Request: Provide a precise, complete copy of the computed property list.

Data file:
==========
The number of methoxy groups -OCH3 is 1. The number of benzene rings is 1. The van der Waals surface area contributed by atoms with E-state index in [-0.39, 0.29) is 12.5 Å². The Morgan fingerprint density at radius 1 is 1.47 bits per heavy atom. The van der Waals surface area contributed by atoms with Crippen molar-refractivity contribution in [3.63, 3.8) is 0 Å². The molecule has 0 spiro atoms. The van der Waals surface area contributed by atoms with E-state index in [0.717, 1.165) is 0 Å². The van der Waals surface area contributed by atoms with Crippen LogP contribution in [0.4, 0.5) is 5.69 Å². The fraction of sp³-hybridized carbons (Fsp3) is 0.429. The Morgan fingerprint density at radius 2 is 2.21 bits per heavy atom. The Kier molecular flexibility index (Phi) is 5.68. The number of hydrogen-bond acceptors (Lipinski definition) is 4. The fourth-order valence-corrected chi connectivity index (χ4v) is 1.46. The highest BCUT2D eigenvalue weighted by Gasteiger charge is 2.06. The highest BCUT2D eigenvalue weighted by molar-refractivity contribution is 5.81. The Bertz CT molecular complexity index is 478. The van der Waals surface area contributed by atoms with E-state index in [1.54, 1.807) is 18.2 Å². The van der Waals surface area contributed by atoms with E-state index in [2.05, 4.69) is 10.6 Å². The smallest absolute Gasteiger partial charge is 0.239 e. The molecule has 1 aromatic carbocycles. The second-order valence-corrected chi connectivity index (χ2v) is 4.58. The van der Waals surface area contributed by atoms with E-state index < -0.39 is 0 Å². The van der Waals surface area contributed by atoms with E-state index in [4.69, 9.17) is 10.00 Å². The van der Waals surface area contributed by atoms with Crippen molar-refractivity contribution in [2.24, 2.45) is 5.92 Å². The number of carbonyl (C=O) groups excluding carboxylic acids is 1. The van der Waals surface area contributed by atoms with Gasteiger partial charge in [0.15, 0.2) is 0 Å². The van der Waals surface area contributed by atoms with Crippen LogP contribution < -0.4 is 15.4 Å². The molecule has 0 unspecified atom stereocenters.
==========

The number of methoxy groups -OCH3 is 1. The number of benzene rings is 1. The van der Waals surface area contributed by atoms with E-state index in [-0.39, 0.29) is 12.5 Å². The Morgan fingerprint density at radius 1 is 1.47 bits per heavy atom. The van der Waals surface area contributed by atoms with Crippen molar-refractivity contribution in [3.63, 3.8) is 0 Å². The molecule has 0 spiro atoms. The van der Waals surface area contributed by atoms with E-state index in [0.717, 1.165) is 0 Å². The van der Waals surface area contributed by atoms with Crippen LogP contribution in [0.4, 0.5) is 5.69 Å². The fraction of sp³-hybridized carbons (Fsp3) is 0.429. The Morgan fingerprint density at radius 2 is 2.21 bits per heavy atom. The Kier molecular flexibility index (Phi) is 5.68. The number of hydrogen-bond acceptors (Lipinski definition) is 4. The fourth-order valence-corrected chi connectivity index (χ4v) is 1.46. The highest BCUT2D eigenvalue weighted by Gasteiger charge is 2.06. The highest BCUT2D eigenvalue weighted by molar-refractivity contribution is 5.81. The Bertz CT molecular complexity index is 478. The van der Waals surface area contributed by atoms with E-state index in [1.54, 1.807) is 18.2 Å². The van der Waals surface area contributed by atoms with E-state index in [2.05, 4.69) is 10.6 Å². The smallest absolute Gasteiger partial charge is 0.239 e. The molecule has 1 aromatic carbocycles. The second-order valence-corrected chi connectivity index (χ2v) is 4.58. The van der Waals surface area contributed by atoms with E-state index < -0.39 is 0 Å². The van der Waals surface area contributed by atoms with E-state index in [4.69, 9.17) is 10.00 Å². The van der Waals surface area contributed by atoms with Crippen molar-refractivity contribution in [2.24, 2.45) is 5.92 Å². The number of carbonyl (C=O) groups excluding carboxylic acids is 1. The van der Waals surface area contributed by atoms with Gasteiger partial charge in [0.15, 0.2) is 0 Å². The van der Waals surface area contributed by atoms with Crippen LogP contribution < -0.4 is 15.4 Å². The molecule has 0 unspecified atom stereocenters.